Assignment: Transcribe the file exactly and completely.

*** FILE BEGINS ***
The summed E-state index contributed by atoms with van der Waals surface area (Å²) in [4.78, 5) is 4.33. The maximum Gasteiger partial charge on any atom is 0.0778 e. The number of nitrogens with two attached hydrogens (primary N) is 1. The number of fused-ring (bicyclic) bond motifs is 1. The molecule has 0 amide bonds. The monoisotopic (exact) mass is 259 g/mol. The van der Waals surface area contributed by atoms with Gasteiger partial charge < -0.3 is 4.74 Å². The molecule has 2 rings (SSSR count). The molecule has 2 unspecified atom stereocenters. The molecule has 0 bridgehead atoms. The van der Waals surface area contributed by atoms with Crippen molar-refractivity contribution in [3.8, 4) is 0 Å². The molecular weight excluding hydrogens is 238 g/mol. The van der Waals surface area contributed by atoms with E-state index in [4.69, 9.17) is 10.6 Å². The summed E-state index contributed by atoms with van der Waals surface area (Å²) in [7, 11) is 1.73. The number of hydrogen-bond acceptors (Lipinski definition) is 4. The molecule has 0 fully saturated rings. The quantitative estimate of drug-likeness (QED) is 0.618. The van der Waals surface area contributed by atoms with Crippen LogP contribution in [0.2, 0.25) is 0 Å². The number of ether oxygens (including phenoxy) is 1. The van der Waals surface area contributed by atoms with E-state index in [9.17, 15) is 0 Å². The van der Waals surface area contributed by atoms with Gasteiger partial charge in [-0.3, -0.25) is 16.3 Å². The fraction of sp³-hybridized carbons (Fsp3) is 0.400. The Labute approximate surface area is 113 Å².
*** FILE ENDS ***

The summed E-state index contributed by atoms with van der Waals surface area (Å²) in [4.78, 5) is 4.33. The maximum Gasteiger partial charge on any atom is 0.0778 e. The number of nitrogens with two attached hydrogens (primary N) is 1. The number of fused-ring (bicyclic) bond motifs is 1. The molecule has 0 amide bonds. The monoisotopic (exact) mass is 259 g/mol. The van der Waals surface area contributed by atoms with Gasteiger partial charge < -0.3 is 4.74 Å². The molecule has 2 rings (SSSR count). The molecule has 2 unspecified atom stereocenters. The molecule has 0 bridgehead atoms. The van der Waals surface area contributed by atoms with Crippen molar-refractivity contribution in [3.8, 4) is 0 Å². The molecular weight excluding hydrogens is 238 g/mol. The van der Waals surface area contributed by atoms with E-state index in [4.69, 9.17) is 10.6 Å². The summed E-state index contributed by atoms with van der Waals surface area (Å²) in [7, 11) is 1.73. The number of hydrogen-bond acceptors (Lipinski definition) is 4. The molecule has 0 fully saturated rings. The quantitative estimate of drug-likeness (QED) is 0.618. The van der Waals surface area contributed by atoms with Crippen LogP contribution in [0.2, 0.25) is 0 Å². The number of ether oxygens (including phenoxy) is 1. The van der Waals surface area contributed by atoms with E-state index in [9.17, 15) is 0 Å². The van der Waals surface area contributed by atoms with Gasteiger partial charge in [-0.3, -0.25) is 16.3 Å². The fraction of sp³-hybridized carbons (Fsp3) is 0.400. The Labute approximate surface area is 113 Å².